Lee Perry - as I work along with him nowadays I think he's getting more conscious in himself. But at the same time he is still revolting or engaging in revolution against something too!

When the ‘Heart of the Congos’ album was completed, did you realise what you were dealing with?

Not really. I didn’t know what the outcome would be. We knew it was a spiritual thing, a spiritual message in how it was set up, how it was done and the attitudes that went with how it was done. It’s all spiritual, you know? But no, I didn’t realise the impact it would have.

What was the hardest part of the Congos reunion for you?

Well when I went back to Jamaica it was about 3-4 years before I formed back the group. I was doing a lot of  freelance work then – an album here and an album there. I still have about 6 or 7 albums which have not been released. Take my soul away, it’s crazy, but it’s reality.

The Congos

Do you have a favourite politician?

No, I don’t see (a favourite) one yet. Maybe he or she is to come. But the closest one so far would be Michael Manley [deceased socialist Jamaican Prime Minister]. I’m not really a politician, but I’ve seen what he has done and heard his ideas.

Who is your least favourite politician?

Yes. In this time, truly looking at  politics as a whole, it’s George Bush [Junior – former right-wing Republican American President]. Look at what he has done to humanity, people and nations – not so good.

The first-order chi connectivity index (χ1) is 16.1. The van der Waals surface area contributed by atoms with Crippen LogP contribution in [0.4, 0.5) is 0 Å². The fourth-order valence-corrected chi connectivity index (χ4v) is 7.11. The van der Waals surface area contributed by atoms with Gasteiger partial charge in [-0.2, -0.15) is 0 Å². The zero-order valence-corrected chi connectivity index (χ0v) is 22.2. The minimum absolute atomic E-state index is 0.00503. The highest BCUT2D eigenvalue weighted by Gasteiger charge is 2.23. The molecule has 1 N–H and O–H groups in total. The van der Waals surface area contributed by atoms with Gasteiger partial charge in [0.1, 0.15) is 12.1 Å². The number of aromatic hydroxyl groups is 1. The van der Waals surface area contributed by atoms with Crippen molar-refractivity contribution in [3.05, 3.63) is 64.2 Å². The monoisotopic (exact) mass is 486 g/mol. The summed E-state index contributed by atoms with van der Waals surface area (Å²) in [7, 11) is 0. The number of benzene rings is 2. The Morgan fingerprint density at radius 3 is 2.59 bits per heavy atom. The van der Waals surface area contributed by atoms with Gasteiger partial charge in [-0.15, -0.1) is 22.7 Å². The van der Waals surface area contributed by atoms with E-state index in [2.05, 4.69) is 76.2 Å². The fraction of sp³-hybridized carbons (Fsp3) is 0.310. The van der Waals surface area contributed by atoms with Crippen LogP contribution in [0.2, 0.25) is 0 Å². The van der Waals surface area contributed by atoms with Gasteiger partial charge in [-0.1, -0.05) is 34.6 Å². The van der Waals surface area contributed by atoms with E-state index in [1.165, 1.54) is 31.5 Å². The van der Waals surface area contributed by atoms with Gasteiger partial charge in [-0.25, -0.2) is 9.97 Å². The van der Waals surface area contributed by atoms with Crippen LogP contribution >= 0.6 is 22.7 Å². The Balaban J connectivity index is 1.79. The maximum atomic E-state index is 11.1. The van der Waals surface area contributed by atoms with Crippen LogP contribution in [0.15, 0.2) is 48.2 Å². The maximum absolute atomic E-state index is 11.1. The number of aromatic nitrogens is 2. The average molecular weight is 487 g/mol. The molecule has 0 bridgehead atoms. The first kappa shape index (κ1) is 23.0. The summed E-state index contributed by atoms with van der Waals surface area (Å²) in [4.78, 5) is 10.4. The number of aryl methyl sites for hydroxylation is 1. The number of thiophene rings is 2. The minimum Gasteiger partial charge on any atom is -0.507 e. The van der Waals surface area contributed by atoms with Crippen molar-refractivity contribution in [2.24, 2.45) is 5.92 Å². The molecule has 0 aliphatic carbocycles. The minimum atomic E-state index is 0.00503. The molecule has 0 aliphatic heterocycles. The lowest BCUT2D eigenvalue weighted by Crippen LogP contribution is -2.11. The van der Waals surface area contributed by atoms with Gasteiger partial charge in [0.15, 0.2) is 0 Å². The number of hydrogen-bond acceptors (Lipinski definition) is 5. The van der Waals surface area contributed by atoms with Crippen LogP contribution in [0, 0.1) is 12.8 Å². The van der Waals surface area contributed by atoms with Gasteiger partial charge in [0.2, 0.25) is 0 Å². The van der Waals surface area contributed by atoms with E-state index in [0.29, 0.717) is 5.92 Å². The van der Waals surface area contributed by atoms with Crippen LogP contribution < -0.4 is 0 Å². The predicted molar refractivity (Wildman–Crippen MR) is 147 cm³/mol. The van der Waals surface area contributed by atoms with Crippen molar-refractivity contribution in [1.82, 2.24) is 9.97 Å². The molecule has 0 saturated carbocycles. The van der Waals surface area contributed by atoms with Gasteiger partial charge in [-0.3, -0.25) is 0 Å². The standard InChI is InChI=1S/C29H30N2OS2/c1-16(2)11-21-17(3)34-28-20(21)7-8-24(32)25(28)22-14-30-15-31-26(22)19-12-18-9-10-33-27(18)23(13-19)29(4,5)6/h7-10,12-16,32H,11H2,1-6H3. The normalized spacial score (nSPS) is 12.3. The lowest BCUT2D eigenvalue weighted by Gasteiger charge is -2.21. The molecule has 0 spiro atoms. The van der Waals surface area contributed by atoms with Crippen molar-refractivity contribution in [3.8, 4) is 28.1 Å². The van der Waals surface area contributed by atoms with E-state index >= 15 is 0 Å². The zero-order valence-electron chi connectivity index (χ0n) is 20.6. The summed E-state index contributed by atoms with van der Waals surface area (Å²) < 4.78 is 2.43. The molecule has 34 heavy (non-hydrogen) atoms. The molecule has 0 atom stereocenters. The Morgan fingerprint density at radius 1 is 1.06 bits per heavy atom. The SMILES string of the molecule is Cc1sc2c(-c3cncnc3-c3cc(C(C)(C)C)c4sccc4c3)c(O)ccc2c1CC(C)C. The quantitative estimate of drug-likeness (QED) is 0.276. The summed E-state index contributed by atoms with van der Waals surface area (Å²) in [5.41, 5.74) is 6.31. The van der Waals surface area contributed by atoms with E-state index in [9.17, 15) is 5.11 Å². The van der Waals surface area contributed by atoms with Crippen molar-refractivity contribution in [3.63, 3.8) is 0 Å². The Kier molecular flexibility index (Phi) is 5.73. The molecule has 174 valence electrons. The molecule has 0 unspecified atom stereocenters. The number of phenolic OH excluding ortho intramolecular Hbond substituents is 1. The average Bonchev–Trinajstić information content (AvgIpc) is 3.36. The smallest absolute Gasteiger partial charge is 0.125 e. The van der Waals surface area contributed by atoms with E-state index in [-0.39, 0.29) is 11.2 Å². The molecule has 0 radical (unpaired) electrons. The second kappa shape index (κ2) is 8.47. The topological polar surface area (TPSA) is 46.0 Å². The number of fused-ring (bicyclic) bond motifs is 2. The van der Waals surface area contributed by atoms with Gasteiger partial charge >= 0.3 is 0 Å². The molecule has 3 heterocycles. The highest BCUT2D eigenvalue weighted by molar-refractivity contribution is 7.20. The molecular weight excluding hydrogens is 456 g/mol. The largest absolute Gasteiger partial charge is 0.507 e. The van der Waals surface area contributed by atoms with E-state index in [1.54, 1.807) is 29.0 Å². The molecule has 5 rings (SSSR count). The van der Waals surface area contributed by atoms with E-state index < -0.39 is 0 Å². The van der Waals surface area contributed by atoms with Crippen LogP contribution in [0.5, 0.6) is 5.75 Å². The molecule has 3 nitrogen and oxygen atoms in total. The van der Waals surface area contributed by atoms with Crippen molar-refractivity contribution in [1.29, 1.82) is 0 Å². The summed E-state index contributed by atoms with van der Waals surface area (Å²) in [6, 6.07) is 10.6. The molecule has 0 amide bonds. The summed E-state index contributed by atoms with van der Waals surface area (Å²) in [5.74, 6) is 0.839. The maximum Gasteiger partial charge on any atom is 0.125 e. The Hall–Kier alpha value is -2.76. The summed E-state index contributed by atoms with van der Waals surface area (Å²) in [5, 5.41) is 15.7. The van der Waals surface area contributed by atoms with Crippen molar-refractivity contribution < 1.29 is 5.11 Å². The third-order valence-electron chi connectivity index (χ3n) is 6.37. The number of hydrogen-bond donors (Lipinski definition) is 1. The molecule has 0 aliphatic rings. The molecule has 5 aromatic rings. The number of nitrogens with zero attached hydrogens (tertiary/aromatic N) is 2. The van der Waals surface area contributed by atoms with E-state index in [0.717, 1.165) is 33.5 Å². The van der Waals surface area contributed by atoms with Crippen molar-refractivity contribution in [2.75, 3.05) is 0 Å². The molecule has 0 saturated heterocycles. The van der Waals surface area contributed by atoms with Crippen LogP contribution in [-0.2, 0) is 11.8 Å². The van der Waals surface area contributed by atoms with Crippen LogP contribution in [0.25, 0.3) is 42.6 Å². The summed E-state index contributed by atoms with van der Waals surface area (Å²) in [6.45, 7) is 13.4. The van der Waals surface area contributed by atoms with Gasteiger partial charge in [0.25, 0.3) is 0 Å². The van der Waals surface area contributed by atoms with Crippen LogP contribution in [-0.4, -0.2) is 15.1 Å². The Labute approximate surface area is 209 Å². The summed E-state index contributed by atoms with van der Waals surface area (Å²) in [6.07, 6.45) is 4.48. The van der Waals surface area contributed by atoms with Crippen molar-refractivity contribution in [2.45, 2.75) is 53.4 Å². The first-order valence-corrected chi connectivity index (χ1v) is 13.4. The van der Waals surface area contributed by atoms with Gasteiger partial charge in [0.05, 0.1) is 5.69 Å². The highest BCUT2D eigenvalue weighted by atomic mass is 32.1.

Any view on Zimbabwe today?

Not really. O.K. to be real, I’m watching for an outcome. But I don’t know. I’m watching to see how good it’s going to be, for I think that things can only get better – they can’t get any worse. Because if it gets worse there will be too many dead people!

I won’t ask you about Mugabe. (In response, Myton laughs apparently knowingly)
Any view on homophobia?

Well you know that it’s covering the world today. We are watching certain things to see how the people react and what the people are doing – what are the nations thinking. We love the ideas of the people. Anyway, the longest livers see the most.

Do you have any regrets in life?

Yes, there have been many mistakes you know. I've made so many that I’m not prepared to make them again. So much mistake! If I made a little one or two that’s not too bad, but I’ve made so many mistakes in the past. Bad contracts and many others which I hope I don’t do anymore!

I've made so many mistakes in the past

Outside music, tell us about your interests?

I’m thinking about some farming and fishing. That is my real aim.

Are you happy?

In a way, yes. But not 100 per cent. For example, I’m in Jamaica and my family is in America. I used to be in America but it was getting ‘too close’ to me. Maybe I’ll go back next year and do some work there – I’m preparing for that.

Do you have any remaining ambitions in life?

To help the people I can – to do the good I can for the world.

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Read comments (2)

Posted by CEdric Myton on 12.17.2012

Posted by sam g on 12.18.2012
Good interview....... Positivity.

Comments actually desactivated due to too much spams